@umarcor Asking is always ok. However, speaking for myself as an individual, I would neither vote in favor of such a proposal nor work on it. There are more high value items to work on then supporting things that should have never been done. I would argue that none of the code that uses these constructs was written before VHDL-2000 when it became illegal. Simulators have always at a minimum warned that such an item was illegal. Perhaps using the word warning was a little to subtle for people - maybe they should have used suppressed warning
@umarcor You keep saying strict 2008. Lets make a small correction. It was 1076-2000/2002 that made shared variables of a ordinary type illegal. So anything that is strict 2000, does not allow it. It was the prior version (1076-1993) where they were added and it was noted that they were added as a temporary feature.
Jim Lewis
@JimLewis

@umarcor

how to simulate an IP core using shared variables of an ordinary type with a verification framework using VHDL 2008 (or 2019) features?

What is the use model for this? If they want to use strict2008, then they should fix their code, right?
Lars Asplund
@LarsAsplund
@ktbarrett With "deprecate" I actually meant "remove" but there could also be an intermediate step where a warning is issued. I've used that myself for VUnit. What I'm challenging is the idea that because someone might be using an old feature it has to maintained. Dependency on old features make progress harder and in worst case it prevents progress. I also think we need to recognize that companies not willing to take the cost of updating their code base when adopting a new standard translate to additional unpaid time for the maintainers of VHDL. If you really can't change your code you can always stick with the old standard or keep that code separate from the rest.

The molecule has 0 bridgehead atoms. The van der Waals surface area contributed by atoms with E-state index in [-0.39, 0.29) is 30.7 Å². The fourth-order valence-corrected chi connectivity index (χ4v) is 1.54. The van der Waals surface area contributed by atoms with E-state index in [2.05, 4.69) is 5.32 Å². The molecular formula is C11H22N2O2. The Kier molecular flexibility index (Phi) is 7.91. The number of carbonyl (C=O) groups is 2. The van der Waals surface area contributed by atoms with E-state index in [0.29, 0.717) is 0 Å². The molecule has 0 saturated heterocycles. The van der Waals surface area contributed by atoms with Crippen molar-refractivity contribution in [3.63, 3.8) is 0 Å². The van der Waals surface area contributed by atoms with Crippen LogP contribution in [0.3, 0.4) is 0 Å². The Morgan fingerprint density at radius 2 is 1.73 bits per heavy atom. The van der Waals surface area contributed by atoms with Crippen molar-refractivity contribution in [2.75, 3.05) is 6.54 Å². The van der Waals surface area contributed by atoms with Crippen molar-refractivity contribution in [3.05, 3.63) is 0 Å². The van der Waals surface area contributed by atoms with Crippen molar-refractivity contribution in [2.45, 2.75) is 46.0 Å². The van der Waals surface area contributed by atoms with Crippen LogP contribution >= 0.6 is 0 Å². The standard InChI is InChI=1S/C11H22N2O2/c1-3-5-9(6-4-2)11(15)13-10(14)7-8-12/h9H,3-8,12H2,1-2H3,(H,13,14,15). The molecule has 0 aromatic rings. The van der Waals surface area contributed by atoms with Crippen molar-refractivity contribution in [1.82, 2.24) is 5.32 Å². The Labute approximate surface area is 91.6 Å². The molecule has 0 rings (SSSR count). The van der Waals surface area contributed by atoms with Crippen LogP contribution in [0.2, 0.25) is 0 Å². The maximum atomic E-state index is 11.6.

Unai Martinez-Corral
@umarcor

What is the use model for this? If they want to use strict2008, then they should fix their code, right?

@JimLewis, unless the code was bought from a third-party and there is no budget for having it updated/fixed.

I keep saying "strict 2008" because I believe that the usage of shared variables of an ordinary type should be an error, not a warning. In order to allow it, the strictness needs to be relaxed. Some might argue that it is not an error in 2008 and 2019. That might be correct. However, as Lars is suggesting, at some point a deprecated and "illegal" feature should be removed. If deprecated features are not removed, the LRM needs to account for backwards compatibility exceptions.

Kaleb Barrett
@ktbarrett
@LarsAsplund I think most SW projects today give people a grace period where deprecation warnings are given before the feature is removed. Of course, the release cycle on those projects is far more frequent than VHDL language releases. In this case it doesn't seem to be breaking anything by leaving it in and deprecating it? Bad ideas can always cause warnings. Unless it totally broken and impeding progress, removal isn't strictly necessary. Non-essential removals should come after the community has reacted to deprecation status or after some amount of time that is agreed upon beforehand. For example, when Python does deprecations-pending-removals, they tell users exactly what release the feature will be removed in and what to use instead. If you don't compensate in time, it's your fault. Maybe if VHDL had a shorter development cycle (3 years like C++?), language could be added about how tools should handle deprecations and could state features are deprecated for 1 language revision and removed in the next, which gives users a pre-determined amount of time to react.